Interface: Standard IO

With the option '--interface stdio', the Arrp compiler generates C++ code for an executable with a simple generic interface.

Inputs and outputs are mapped to standard input and output channels (terminal, pipes, etc.) or to files. Small amounts of input data can also be provided using command line options.

Input and output can use various formats (currently text or native binary).

A Quick Example

For example, consider the following Arrp code:

input x : [~]int;
output y = x * 2;

Assuming the above code is in a file program.arrp, the following command generates a few C++ header files and a main file name "program-stdio-main.cpp":

arrp program.arrp --interface stdio --output program

This code can be compiled into an executable "program" with a C++ compiler, for example g++ (considering Arrp headers are installed in a standard location):

g++ program-stdio-main.cpp -o program

By default, this program will use the standard input channel for stream x and the standard output channel for stream y, both using the text format.

Running ./program -h will print help on other options.

When running ./program in a terminal, it waits for us to type in some input. After typing some input and a line break, the program responds with the corresponding output, each element on a separate line. A terminal session might look like this:

input  ->  1
output ->  2
input  ->  5
output ->  10
input  ->  3 -2 6
output ->  6
output ->  -4
output ->  12

Input Sources and Output Destinations

Running ./program -h will print help on all the options and a list of input and output names.

If an input requires a small amount of data, it can be provided literally on the command line. For example, assuming program contains input some_option : [3]int, the input can be set like this:

./program some_option="2 5 6"

Literal values like this use the text format.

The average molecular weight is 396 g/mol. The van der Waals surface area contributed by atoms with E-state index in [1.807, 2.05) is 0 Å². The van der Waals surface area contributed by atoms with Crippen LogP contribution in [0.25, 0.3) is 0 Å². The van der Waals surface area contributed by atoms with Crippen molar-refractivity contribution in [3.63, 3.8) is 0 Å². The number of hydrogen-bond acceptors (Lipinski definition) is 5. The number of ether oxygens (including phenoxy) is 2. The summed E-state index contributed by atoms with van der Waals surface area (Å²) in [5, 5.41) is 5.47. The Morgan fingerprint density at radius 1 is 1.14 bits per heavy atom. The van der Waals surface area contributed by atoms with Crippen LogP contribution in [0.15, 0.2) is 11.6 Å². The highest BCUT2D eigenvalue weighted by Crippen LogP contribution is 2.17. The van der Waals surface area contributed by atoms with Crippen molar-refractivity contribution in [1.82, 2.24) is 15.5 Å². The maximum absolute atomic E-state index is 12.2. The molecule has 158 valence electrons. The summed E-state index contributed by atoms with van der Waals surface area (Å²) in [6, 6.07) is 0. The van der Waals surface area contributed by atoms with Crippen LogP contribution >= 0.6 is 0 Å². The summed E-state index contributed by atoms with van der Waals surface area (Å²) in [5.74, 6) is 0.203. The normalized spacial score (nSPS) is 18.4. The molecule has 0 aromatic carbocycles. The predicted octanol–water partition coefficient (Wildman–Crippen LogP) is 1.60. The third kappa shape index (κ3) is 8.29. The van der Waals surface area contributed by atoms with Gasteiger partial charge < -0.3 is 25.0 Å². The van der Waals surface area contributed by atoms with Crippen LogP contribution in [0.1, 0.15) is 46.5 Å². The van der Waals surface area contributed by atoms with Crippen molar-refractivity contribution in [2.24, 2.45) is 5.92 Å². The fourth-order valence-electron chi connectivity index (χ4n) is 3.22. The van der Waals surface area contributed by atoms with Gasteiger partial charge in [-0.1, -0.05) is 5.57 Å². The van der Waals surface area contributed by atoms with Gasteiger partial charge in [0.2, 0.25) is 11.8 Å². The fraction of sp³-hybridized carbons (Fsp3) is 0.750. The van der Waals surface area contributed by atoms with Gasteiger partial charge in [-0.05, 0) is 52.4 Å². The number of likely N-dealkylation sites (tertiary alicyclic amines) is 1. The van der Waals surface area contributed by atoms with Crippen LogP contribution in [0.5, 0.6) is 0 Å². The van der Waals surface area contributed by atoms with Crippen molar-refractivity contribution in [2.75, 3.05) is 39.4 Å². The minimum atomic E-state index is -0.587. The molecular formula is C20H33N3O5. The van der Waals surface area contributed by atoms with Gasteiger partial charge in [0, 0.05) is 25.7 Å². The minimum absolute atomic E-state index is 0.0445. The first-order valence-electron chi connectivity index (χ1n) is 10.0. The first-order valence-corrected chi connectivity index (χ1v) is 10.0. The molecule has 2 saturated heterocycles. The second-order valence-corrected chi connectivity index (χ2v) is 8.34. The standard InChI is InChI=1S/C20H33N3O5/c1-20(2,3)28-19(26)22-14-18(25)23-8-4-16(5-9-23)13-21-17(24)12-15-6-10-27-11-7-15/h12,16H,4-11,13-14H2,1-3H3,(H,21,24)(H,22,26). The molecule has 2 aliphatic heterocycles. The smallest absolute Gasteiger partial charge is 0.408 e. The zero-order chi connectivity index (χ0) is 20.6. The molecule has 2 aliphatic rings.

To instruct the program to read an input or write an output to a file, provide the file name like this:

./program some_input=some_file

In place of the file name, "pipe" can be used to explicitly use the standard input or output channel:

./program some_input=pipe

Standard channels and files can use any of the available formats.

If there is a single input/output or a single stream-type input/output, it will automatically use the standard input/output channel.

Input and Output Formats

Different formats can be specified for inputs and outputs using standard channels and files.

Unless otherwise specified, all inputs and outputs use the text format.

A different default format can be specified with the -f option:

./program -f raw

A format for an individual input or output can be specified following a colon:

./program some_input=pipe:raw

In all cases, array elements are read and written as a sequence following the lexicographical order of array indices, e.g. for a 2 dimensional array: (0,0), (0,1), (0,2), ... (1,0), (1,1), ...

These are the available formats:


To improve performance, the generated executable may read and write data in larger chunks and buffer it.

The buffer size can be adjusted using the -b option. For example, to set it to 64 elements:

./program -b 64

When an input is buffered, the program reads from the source in chunks equal to the size of the buffer. It will read the next chunk only when more data is required to produce output.

When an output is buffered, the program will write to the destination in chunks equal to the size of the buffer. It will write a chunk as soon as that amount of new data is produced.

Currently, buffering is enabled only for inputs and outputs in raw format, and when the chosen buffer size is considerably larger than the amount of data the program normally consumes and produces at one time. Mind that (depending on the compilation options) a multi-dimensional stream may produce or consume an entire slice at a time - meaning a group of elements with the same index in the first dimension.